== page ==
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Sad Tales About Last Days Of John Wheeler; Found Dead In Del.

In the last couple days before his body was found on New Year's Eve at a landfill in Newark, Del., former Pentagon aide John Wheeler was "a man disoriented and so disheveled that he was mistaken for a homeless person," The News Journal of Wilmington, Del., writes this morning.

Witnesses tell the newspaper that at one point on Dec. 29, the 66-year-old Wheeler:

"Turned up at the New Castle County Courthouse parking garage on King Street in Wilmington, erratically searching for his car, according to employees and surveillance video made public Tuesday.

"An employee at the garage said she tried to help Wheeler, who was carrying his right shoe in his left hand and said someone had stolen his briefcase. The 66-year-old Wheeler was blocks away from where his car was parked in a garage on MLK Boulevard near the train station. Wilmington Parking Authority officials said he was a monthly customer."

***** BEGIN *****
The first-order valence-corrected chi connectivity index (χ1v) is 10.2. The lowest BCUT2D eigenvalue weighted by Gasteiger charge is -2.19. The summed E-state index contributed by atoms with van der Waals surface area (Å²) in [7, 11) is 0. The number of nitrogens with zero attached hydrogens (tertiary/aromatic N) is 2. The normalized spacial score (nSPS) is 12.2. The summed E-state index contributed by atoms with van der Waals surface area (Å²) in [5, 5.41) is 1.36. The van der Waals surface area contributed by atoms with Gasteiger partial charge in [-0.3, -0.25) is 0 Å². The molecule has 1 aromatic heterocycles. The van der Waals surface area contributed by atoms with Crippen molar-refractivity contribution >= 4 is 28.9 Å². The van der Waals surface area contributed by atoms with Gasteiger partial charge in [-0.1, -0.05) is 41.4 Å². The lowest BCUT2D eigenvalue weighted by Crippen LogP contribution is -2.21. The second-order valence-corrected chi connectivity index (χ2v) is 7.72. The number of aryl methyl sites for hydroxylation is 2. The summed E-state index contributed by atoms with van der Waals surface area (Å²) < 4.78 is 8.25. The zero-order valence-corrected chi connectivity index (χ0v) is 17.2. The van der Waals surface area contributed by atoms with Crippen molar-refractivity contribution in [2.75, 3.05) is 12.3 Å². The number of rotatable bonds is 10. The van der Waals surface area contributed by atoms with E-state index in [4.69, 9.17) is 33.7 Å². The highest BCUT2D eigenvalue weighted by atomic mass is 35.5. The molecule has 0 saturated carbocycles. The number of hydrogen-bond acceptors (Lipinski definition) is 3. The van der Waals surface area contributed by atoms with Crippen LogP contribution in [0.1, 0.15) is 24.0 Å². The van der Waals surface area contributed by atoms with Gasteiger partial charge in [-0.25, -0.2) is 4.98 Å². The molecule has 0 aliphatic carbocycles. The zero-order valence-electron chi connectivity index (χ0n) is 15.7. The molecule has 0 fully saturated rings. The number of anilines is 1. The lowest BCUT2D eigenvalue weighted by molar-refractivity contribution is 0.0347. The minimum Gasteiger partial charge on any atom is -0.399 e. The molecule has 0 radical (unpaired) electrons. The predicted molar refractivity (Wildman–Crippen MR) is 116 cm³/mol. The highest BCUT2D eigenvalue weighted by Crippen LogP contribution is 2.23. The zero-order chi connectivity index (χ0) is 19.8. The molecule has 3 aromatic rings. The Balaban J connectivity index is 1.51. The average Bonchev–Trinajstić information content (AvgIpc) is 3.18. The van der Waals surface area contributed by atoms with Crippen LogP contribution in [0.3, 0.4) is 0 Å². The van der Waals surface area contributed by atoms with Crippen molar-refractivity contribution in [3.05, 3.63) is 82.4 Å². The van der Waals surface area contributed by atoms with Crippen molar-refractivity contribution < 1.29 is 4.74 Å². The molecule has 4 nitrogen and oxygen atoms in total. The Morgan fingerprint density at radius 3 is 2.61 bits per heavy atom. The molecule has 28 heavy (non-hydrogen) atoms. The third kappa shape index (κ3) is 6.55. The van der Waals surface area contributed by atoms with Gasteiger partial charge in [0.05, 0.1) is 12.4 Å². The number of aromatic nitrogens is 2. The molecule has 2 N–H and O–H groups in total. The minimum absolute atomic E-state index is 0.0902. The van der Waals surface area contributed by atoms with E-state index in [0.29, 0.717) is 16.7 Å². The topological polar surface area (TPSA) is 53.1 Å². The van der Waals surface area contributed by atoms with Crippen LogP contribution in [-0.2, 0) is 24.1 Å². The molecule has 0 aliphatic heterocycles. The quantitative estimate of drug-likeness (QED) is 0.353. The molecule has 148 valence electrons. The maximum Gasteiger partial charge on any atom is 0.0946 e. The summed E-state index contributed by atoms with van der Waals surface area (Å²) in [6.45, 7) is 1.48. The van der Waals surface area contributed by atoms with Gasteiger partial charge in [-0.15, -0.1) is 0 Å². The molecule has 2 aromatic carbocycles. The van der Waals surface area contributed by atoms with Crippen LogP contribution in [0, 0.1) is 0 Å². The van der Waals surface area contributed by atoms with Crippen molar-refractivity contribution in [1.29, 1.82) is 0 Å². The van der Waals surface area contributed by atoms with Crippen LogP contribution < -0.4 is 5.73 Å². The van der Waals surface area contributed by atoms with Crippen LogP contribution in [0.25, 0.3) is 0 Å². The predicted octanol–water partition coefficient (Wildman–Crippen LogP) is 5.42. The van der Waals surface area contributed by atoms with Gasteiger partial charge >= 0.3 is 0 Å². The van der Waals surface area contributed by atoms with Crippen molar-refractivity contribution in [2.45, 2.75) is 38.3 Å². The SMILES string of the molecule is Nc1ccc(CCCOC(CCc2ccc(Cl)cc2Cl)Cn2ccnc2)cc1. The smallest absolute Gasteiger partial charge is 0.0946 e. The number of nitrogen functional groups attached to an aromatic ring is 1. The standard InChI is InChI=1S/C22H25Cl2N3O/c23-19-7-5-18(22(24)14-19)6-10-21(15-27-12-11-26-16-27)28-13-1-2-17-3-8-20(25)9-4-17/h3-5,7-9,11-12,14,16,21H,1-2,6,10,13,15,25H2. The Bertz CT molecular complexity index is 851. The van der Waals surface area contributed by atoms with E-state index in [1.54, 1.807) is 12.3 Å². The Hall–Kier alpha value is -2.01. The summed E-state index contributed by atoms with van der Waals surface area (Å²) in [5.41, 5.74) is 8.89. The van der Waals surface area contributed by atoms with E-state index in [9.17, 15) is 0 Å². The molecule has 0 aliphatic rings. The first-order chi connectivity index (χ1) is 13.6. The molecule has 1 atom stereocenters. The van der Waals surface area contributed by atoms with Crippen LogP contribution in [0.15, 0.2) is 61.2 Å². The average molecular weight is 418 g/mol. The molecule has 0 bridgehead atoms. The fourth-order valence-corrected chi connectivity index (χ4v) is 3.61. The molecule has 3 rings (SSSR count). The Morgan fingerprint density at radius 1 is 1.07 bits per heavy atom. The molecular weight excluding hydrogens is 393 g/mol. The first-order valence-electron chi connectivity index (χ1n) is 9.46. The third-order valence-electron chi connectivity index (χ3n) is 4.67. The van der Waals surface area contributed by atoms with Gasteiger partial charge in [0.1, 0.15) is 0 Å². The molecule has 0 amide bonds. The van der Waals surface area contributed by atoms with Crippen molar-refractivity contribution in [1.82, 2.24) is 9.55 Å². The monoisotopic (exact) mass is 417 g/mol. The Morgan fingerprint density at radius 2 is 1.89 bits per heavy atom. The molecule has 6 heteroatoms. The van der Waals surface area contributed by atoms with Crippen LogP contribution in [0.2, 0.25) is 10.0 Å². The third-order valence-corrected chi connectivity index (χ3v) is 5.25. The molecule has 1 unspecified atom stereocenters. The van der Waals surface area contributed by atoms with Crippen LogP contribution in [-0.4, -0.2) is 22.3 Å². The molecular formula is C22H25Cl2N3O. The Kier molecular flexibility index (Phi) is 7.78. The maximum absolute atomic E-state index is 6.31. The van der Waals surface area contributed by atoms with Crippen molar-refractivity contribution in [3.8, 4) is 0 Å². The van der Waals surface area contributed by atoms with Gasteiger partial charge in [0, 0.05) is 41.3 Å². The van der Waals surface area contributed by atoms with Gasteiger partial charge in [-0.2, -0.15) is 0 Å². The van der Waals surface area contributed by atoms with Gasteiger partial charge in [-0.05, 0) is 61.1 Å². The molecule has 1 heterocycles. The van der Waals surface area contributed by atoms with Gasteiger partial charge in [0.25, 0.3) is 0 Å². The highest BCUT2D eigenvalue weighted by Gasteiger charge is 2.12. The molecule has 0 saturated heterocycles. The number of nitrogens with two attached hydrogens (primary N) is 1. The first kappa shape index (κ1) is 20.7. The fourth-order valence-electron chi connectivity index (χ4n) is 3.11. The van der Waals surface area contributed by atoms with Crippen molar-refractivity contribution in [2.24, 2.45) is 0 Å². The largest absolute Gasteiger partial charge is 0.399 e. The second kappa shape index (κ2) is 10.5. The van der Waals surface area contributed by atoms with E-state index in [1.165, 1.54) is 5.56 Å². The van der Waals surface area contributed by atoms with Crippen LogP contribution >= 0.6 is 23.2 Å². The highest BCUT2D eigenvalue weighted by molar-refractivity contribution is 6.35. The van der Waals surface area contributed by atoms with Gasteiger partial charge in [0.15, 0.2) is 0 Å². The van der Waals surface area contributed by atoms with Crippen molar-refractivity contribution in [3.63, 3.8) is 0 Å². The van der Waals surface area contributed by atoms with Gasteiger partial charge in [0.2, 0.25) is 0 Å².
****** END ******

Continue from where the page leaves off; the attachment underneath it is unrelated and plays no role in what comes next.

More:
Wheeler, a West Point graduate who went on to work in the Reagan and both Bush administrations, was instrumental in the effort to build the Vietnam Veterans Memorial in Washington. The circumstances of his death, which police are treating as a homicide, have caught national attention. His body was apparently put in a dumpster in Newark before being taken to the landfill.

As they search for leads, police may be aided by surveillance cameras, the Associated Press reports:

"Whoever dumped the body of a prominent national defense consultant into a garbage bin in a bustling college town risked being detected, either by witnesses or surveillance cameras, with some of the containers in well-lit parking lots, near restaurants and stores."

Update at 3:25 p.m. ET.The Associated Press has posted this surveillance video showing Wheeler at the parking garage when he was looking for his car:

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Mark Memmott is NPR's supervising senior editor for Standards & Practices. In that role, he's a resource for NPR's journalists – helping them raise the right questions as they do their work and uphold the organization's standards.